Six months ago the Delaware Supreme Court upheld the right of an enterprise to include a loser-pays provision in its bylaws, specifying that losing shareholder-litigants would have to contribute reasonable legal fees to compensate what would otherwise be loss to other owners. Since then there’s been a concerted campaign to overturn the ruling, either in the Delaware legislature or if necessary elsewhere. But as I argue in a new Cato post, allowing scope for freedom of contract of this sort is one of the best and most promising ways to avert an ever-rising toll of litigation. Contractually specified alternatives to courtroom wrangling have played a vital role, and are under attack for that very reason, in curbing litigation areas like workplace and consumer arbitration, shrinkwrap and click-through disclaimers of liability, and risk disclaimers at ballparks and elsewhere. (& Stephen Bainbridge).
To the extent America has made progress in recent years in rolling back the extreme litigiousness of earlier years, one main reason has been the courts’ increased willingness to respect the libertarian and classical liberal principle of freedom of contract. Most legal disputes arise between parties with prior dealings, and if they have been left free in those dealings to specify who bears the risks when things go wrong, the result will often be to cut off the need for expensive and open-ended litigation afterward.
More on the Delaware bylaw controversy: D & O Diary (scroll), Andrew Trask on state of the merger class action, WSJ Law Blog first and second, Daniel Fisher, and ABA Journal in June, Alison Frankel/Reuters (forum selection bylaws).
His hometown newspaper, the Greenwich Time, profiles the Connecticut attorney general who’s now running for Senate against Republican nominee and televised wrestling impresario Linda McMahon. Jane Genova, previewing the race at Pajamas Media, quotes me on the competing forms of showmanship involved:
Walter Olson, senior fellow at the Cato Institute… puts it this way: “So now Blumenthal, known for years of legal posturing and grandstanding against business opponents, will face off against someone known for building the World Wrestling Entertainment empire. I’d say the two operations actually resemble each other in many ways, except the spectacles Blumenthal puts on have been more stagy and less dignified, and the opponents getting beaten up aren’t there of their own free will.”
Hans Bader of the Competitive Enterprise Institute informs me that Connecticut’s Richard Blumenthal has in a sense won his recount after all: a recalculation taking into account a bit of overlooked data has now moved him up from #3 to #2 on this year’s list, though he’s still essentially tied with Oklahoma’s Drew Edmondson. In first place: California’s Jerry Brown, while perennial favorites Patrick Lynch of Rhode Island and Darrell McGraw of West Virginia fill the #4 and #5 places, and a newcomer, William Sorrell of Vermont, makes an appearance at #6.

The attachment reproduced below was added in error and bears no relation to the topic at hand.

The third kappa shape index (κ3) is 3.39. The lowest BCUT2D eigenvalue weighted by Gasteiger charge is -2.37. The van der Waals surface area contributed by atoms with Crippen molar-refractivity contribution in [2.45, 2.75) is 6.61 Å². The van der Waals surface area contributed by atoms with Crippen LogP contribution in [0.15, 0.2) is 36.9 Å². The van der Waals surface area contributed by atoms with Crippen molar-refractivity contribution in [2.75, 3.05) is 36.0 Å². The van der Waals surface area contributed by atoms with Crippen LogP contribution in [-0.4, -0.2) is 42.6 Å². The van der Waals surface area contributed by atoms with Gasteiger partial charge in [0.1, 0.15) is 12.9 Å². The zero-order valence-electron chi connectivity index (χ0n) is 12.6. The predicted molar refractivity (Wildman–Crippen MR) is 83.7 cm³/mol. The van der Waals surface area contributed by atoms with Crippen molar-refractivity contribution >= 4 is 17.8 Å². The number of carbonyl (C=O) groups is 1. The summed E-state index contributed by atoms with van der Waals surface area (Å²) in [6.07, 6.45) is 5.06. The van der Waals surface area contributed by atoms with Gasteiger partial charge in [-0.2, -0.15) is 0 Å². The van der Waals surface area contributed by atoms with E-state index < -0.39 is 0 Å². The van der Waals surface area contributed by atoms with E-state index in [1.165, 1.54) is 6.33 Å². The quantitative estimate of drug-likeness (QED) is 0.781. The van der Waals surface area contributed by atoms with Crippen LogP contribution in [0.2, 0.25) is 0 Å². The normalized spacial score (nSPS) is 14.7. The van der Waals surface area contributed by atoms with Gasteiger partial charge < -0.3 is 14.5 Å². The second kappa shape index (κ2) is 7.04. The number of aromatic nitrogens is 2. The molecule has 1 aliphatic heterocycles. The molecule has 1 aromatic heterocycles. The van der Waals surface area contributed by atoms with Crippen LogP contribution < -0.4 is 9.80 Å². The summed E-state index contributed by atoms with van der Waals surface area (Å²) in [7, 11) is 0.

More: Bader in the Examiner on the selection process.
At only #3, Connecticut’s Richard Blumenthal demands a recount [Hans Bader, CEI, PDF]
An editorial in today’s Wall Street Journal (paywall) quotes me on the subject:
The AG has challenged the verdict, but the Kolb case [Gina Kolb, formerly Gina Malapanis] fits a pattern that the Cato Institute’s Walter Olson calls “bullying, legally ill-founded ventures into litigation.” From his leading role in the tobacco lawsuits of the 1990s to trying to repossess bonuses to AIG executives, Mr. Blumenthal has cultivated a reputation as the Eliot Spitzer of Connecticut.
For more on some of the cases that have brought Blumenthal his reputation as a bully and grandstander, start here, here, and here. And William Saletan at Slate is out with the piece I wish I’d written comparing Blumenthal’s repeated misstatements on his service record with the sorts of misrepresentations for which he’s gone after marketers and other businesses over the years.
For some light on how Blumenthal happened to obtain a photo opportunity in a VFW hall to denounce his critics, check out this post by Ronald Winter.
The “grandstanding” Connecticut attorney general, notes Mike Masnick at TechDirt, is now publicly decrying Craigslist for turning a profit from sex ads. Why is it turning a profit? Well, the ads used to be free, but Craigslist started charging fees after Blumenthal himself (with fellow AGs) demanded that it do so, the idea being that a credit card trail would scare off some illegal users and make it easier for police to crack down on others.
Blumenthal, a longstanding bete noire of this site, is now running for the U.S. Senate seat held by the departing Chris Dodd. More: New York Times on his Senate bid (rough start, “Martha Coakley in pants”).
At Point of Law I’ve got a post up about a significant embarrassment — $18 million worth — for veteran Connecticut Attorney General (and now Senate candidate) Richard Blumenthal.
I was a guest this morning on Ray Dunaway’s show on WTIC 1080 (Hartford) to discuss Democrat Richard Blumenthal’s bid to replace Chris Dodd in the U.S. Senate. I’ve been covering the Connecticut attorney general’s legal record for years here at Overlawyered as well as at my other site, Point of Law. For details on his bullying, legally ill-founded ventures into litigation against gun makers and dealers, check here, here, here, here, etc., while for the aromatic tobacco-fee angles, you can start here and here. For the time he sued his own state client, see this 2002 post (& welcome Instapundit, New York Post readers).